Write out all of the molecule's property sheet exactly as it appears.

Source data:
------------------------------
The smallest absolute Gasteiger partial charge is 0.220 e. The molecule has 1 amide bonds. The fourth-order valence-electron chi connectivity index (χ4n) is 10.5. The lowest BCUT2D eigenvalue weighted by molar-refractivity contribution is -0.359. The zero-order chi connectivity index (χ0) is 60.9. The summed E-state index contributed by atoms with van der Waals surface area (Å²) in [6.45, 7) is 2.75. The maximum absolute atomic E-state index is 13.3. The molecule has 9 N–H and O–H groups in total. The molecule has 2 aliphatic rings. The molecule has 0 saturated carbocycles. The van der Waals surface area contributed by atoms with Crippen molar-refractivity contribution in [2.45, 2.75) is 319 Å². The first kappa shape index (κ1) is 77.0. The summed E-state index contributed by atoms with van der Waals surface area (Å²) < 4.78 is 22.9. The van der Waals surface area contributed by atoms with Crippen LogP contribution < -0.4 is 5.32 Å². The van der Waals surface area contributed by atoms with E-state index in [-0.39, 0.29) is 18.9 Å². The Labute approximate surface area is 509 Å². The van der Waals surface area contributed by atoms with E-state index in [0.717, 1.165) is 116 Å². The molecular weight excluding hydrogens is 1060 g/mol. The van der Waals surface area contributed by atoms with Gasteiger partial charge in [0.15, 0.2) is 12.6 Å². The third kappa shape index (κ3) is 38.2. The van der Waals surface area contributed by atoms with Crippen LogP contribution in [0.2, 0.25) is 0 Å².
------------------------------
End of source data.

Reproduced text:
The smallest absolute Gasteiger partial charge is 0.220 e. The molecule has 1 amide bonds. The fourth-order valence-electron chi connectivity index (χ4n) is 10.5. The lowest BCUT2D eigenvalue weighted by molar-refractivity contribution is -0.359. The zero-order chi connectivity index (χ0) is 60.9. The summed E-state index contributed by atoms with van der Waals surface area (Å²) in [6.45, 7) is 2.75. The maximum absolute atomic E-state index is 13.3. The molecule has 9 N–H and O–H groups in total. The molecule has 2 aliphatic rings. The molecule has 0 saturated carbocycles. The van der Waals surface area contributed by atoms with Crippen molar-refractivity contribution in [2.45, 2.75) is 319 Å². The first kappa shape index (κ1) is 77.0. The summed E-state index contributed by atoms with van der Waals surface area (Å²) < 4.78 is 22.9. The van der Waals surface area contributed by atoms with Crippen LogP contribution < -0.4 is 5.32 Å². The van der Waals surface area contributed by atoms with E-state index in [-0.39, 0.29) is 18.9 Å². The Labute approximate surface area is 509 Å². The van der Waals surface area contributed by atoms with E-state index in [0.717, 1.165) is 116 Å². The molecular weight excluding hydrogens is 1060 g/mol. The van der Waals surface area contributed by atoms with Gasteiger partial charge in [0.15, 0.2) is 12.6 Å². The third kappa shape index (κ3) is 38.2. The van der Waals surface area contributed by atoms with Crippen LogP contribution in [0.2, 0.25) is 0 Å².